As our big day gets closer, Em and I continue to finalize our wedding plans. With our save-the-dates coming out soon with my name listed as André, we’ve been thinking about the logistics of our wedding. I had originally planned on legally changing my name to André before the wedding but wasn’t planning on changing my gender marker until sometime after the wedding. This would mean that our ceremony in Maryland would be just that, a civil ceremony with no legality to it. The plan was to eventually get legally married as a “heterosexual couple” after I changed my gender marker.
But, par for the course for Em and me, things have changed yet again. We have since decided that we would speed the process up and try to get legally married on our actual ceremony date. Which means my changing my name and gender marker and getting our officiant ordained.
We’re working on my name and gender change in hopes that we can get it all accomplished by 9-10-11. I have contacted the legal services staff at Whitman Walker Clinic, the local LGBT health clinic in D.C., to help walk me through all the steps that I will need to take. I have also scheduled my surgery for April 5th, which just happens to be 3 days after my birthday. I’d also like to get my gender marker changed on my Florida birth certificate however it isn’t necessary that I change it before the ceremony as my passport and driver’s license will suffice for the “legal” wedding.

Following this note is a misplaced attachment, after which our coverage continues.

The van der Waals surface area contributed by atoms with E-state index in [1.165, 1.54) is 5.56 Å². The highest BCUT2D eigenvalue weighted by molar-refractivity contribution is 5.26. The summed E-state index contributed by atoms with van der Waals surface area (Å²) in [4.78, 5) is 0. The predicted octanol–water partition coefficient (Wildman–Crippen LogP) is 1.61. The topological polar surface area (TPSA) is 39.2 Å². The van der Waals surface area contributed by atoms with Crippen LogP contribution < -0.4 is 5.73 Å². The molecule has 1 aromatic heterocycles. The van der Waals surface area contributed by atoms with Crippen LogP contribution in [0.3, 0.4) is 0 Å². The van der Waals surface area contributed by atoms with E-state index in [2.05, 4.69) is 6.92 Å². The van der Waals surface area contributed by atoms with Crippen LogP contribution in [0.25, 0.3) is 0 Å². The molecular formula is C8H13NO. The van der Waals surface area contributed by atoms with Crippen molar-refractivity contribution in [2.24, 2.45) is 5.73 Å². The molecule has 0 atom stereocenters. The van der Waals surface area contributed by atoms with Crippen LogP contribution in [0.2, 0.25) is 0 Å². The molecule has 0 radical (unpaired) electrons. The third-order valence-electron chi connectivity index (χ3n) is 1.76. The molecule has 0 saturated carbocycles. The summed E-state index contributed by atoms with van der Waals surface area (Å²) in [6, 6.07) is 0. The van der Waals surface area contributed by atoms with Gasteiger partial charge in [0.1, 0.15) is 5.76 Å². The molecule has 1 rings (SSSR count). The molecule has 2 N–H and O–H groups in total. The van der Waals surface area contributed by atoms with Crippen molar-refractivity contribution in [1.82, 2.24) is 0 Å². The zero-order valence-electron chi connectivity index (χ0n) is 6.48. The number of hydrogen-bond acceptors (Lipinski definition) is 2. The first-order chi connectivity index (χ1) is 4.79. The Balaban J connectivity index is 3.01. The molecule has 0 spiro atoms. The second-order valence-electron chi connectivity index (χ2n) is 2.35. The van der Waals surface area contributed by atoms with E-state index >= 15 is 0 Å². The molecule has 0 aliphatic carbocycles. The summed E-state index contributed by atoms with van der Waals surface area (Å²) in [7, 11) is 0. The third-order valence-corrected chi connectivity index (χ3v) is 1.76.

All that being said, on a personal level, Em and I are excited that we will be able to marry legally and take advantage of all the benefits of a legally wed “heterosexual couple.” We are, however, angered by the fact that we are now able to legally marry and have our marriage be recognized in every state, only because I decided to transition. It is unfair and infuriating that not everyone is able to legally marry whomever they choose no matter their legal gender. Rights for LGBT people have definitely come a long way, but clearly things are still not where they need to be.